However, for a large part of the 2014 season, that linebacker group is going to be severely short-handed. In the case of NaVorro Bowman, it was a severe knee injury—unfortunate, but also unavoidable.
Aldon Smith once again refused to get out of his own way, and after getting hammered by commissioner Roger Goodell, the 24-year-old is officially out of do-overs in the NFL.
As Tom Pelissero of USA Today reports, Smith has been suspended nine games by the NFL to start the 2014 season.
For those wondering where that oddball number came from, ESPN's Ed Werder explains:
San Francisco general manager Trent Baalke released a statement, per the USA Today report:
Our organization has known this decision would come and we have prepared for it as a team. Aldon has taken responsibility for his actions and has continued to show growth personally and professionally. We will continue to support him, but it is time to put this matter behind us and focus on the season ahead.
Niners fans hoping for a suspension-shortening appeal can also put that thought to rest, because it isn't happening:
There's something of a silver lining for the team, however, as Ian Rapoport of NFL.com pointed out:
If you're wondering why Smith can be around the team after pleading guilty to DUI and weapons charges, while Cleveland Browns wide receiver Josh Gordon can't after smoking marijuana, join the club.
Railing against the hypocritical morass that is the NFL's player discipline "policies," however, is a story for another day.
This is about Smith, who is down to his last "strike" in the league. It won't matter if the next suspension is for booze, bud or beating someone up. If he runs afoul again, he'll be looking at a Gordon-type ban.
In other words, Smith desperately needs to get his act together. Right now.
Of course, it would be nice if Smith had offered some inkling that he had any intention of doing that.
|Aldon Smith Police Blotter|
|6/30/12||Stabbed at Party, Charged with Illegal Possession of Assault Weapns|
|4/13/14||Detained after claiming to have a bomb at LAX*|
|* No charges were filed|
Since entering the NFL in 2011, Smith has spent more than a little time making appearances on police blotters. After his DUI last September, he entered alcohol rehab, missing five games in the process.
After leaving rehab, Smith told Cam Inman of the Bay Area News Group that his focus was re-joining his team and getting his life put back together: "Of course, I didn't want to be away from the sport I love. But it was good for me to get away and get my mind together and work, like I say, just to get to the positive spot I need to be at."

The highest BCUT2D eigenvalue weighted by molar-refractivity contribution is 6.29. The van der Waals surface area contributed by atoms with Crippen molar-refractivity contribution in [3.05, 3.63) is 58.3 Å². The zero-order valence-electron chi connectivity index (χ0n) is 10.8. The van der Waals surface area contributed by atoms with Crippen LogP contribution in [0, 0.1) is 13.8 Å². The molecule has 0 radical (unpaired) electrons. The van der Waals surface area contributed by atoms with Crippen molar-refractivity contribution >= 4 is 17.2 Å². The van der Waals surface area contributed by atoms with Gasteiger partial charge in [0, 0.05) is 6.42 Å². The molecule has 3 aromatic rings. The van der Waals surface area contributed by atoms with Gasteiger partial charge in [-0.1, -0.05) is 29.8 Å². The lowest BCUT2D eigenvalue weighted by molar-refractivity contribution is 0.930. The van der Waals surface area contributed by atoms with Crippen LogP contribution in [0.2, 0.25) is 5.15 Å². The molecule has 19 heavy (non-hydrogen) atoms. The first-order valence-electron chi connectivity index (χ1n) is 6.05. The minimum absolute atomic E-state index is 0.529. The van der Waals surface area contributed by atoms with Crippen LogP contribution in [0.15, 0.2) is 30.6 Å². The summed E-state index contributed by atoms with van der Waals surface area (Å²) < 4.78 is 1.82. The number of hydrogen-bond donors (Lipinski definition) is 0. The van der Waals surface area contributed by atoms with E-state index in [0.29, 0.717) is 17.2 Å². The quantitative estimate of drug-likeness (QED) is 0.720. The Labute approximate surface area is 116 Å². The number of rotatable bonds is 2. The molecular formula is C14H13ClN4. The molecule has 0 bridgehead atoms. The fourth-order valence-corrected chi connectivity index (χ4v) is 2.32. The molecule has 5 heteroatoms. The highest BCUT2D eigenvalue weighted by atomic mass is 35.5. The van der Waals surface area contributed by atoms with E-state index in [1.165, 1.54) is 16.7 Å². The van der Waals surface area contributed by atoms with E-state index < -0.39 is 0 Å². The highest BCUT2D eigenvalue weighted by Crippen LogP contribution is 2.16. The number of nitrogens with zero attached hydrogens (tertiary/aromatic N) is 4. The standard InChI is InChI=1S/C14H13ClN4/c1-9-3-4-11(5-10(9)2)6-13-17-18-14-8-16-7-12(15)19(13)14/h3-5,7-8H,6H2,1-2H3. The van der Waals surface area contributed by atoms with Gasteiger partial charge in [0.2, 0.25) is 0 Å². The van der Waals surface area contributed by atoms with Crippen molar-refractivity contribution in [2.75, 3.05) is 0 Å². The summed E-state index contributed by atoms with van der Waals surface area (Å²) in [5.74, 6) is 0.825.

Smith promised that he was "making sure this never happens again," and teammate Patrick Willis told Inman that the locker room stood behind him:
When you have a guy such as Aldon and his kind of talents, the biggest thing we can do is let them him know we're here for him, that we're his teammates, but let him grow on his own. Sometimes going through what he went through, the last thing you want is a million people saying they know what's right.
The biggest thing is to be true to himself, keep a tight circle and understand if he wants to talk he can come to us.
It's a noble sentiment, but it's fair to wonder if the 49ers locker room feels quite so supportive now.
After all, it wasn't even six months after Smith left rehab that the airport incident occurred. Granted, no charges were filed, but in a post-9/11 world, telling an airport employee that you're in possession of a bomb is about as stupid as you can get without a prescription.
And that's the problem with Aldon Smith. On the field, he's a pass-rushing force, the likes of which we may have never seen in the NFL before.
However, off the field it's been one awful decision after another. Many of those decisions came even though Smith knew full well that he was in the NFL's cross hairs.
Simply put, that can't happen. This is Smith's last chance. If he gets it together, follows through on his treatment for alcoholism (which is a lifetime struggle) and stops associating with people who are inclined to stab him, then this may be the final misstep in what could wind up being a Hall of Fame career.
Smith is that good.
Or, Smith can learn from this what he apparently did from every other misstep: a fat bag of nothing. In which case, the clock is ticking on the transgression that could quite conceivably end his playing days before he even hits the prime of his career.
As a fan of the NFL (especially defense) and a decent (I hope) human being, I very much hope it's the former.
But given everything we've seen from Aldon Smith off the field over the past few years, I fear that we'll be heading down this road again soon enough.
And this time, the road is a dead end.
Gary Davenport is an NFL Analyst at Bleacher Report and a member of the Fantasy Sports Writers Association and the Pro Football Writers of America. You can follow Gary on Twitter @IDPManor.